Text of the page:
Metastatic castration-resistant prostate cancer (mCRPC) currently benefits from a wealth of treatment options, yet still remains lethal in the vast majority of patients. It is becoming increasingly understood that this disease entity continues to evolve over time, acquiring additional and diverse resistance mechanisms with each subsequent therapy used. This dynamic relationship between treatment pressure and disease resistance can be challenging for the managing clinician. The recent discovery of alternate splice variants of the androgen receptor (AR) is one potential mechanism of escape in mCRPC, and recognizing this resistance mechanism might be important for optimal treatment selection for our patients. AR-V7 appears to be the most relevant AR splice variant, and early clinical data suggest that it is a negative prognostic marker in mCRPC. Emerging evidence also suggests that detection of AR-V7 may be associated with resistance to novel hormonal therapy (abiraterone and enzalutamide) but may be compatible with sensitivity to taxane chemotherapy (docetaxel and cabazitaxel). Adding to this complexity is the observation that AR-V7 is a dynamic marker whose status may change across time and depending on selective pressures induced by different therapies. Finally, it is possible that AR-V7 may represent a therapeutic target in mCRPC if drugs can be designed that degrade or inhibit AR splice variants or block their transcriptional activity. Several such agents (including galeterone, EPI-506, and bromodomain/BET inhibitors) are now in clinical development.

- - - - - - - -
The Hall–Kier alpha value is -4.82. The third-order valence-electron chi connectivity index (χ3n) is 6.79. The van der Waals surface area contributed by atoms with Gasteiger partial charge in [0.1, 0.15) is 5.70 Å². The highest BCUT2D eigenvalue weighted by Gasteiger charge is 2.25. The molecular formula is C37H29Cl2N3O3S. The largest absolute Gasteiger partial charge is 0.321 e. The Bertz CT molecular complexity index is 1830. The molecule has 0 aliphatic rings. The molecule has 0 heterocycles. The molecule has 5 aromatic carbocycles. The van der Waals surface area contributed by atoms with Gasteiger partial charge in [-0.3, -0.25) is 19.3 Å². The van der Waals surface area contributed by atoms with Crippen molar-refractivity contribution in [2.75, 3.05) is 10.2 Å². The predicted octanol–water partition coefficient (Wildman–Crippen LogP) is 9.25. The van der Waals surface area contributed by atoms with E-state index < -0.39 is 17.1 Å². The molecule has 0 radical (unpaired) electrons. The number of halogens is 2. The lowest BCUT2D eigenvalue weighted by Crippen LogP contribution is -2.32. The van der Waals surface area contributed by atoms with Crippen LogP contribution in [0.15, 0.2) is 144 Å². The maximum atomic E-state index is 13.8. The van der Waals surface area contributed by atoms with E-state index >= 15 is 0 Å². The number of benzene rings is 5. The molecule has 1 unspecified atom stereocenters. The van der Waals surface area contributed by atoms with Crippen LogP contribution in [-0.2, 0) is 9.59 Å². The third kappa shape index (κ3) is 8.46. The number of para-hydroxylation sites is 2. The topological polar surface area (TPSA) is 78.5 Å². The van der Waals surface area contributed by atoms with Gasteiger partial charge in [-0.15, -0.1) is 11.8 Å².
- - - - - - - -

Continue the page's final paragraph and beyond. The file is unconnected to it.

Bibliographical noteFunding Information:
Emmanuel S. Antonarakis has received financial support through grants from Janssen, Astellas, Sanofi U.S., Medivation, Johnson & Johnson, Aragon Pharmaceuticals, Exelixis, Genentech, Novartis, and Tokai Pharmaceuticals; has received compensation from Astellas, Sanofi U.S., Medivation, and ESSA for service as a consultant; and is a co-inventory of a technology related to AR-V7 detection that has been licensed to Tokai Phamaceuticals.
This work was partially funded by a 2012 Prostate Cancer Foundation (PCF) Young Investigator Award and the NIH grant P30 CA006973 (E.S.A.), as well as a 2015 Conquer Cancer Foundation (CCF) Young Investigator Award (B.L.M).
© 2015, Springer Science+Business Media New York.
- Androgen receptor variants
- Castration-resistant prostate cancer
- Hormonal therapy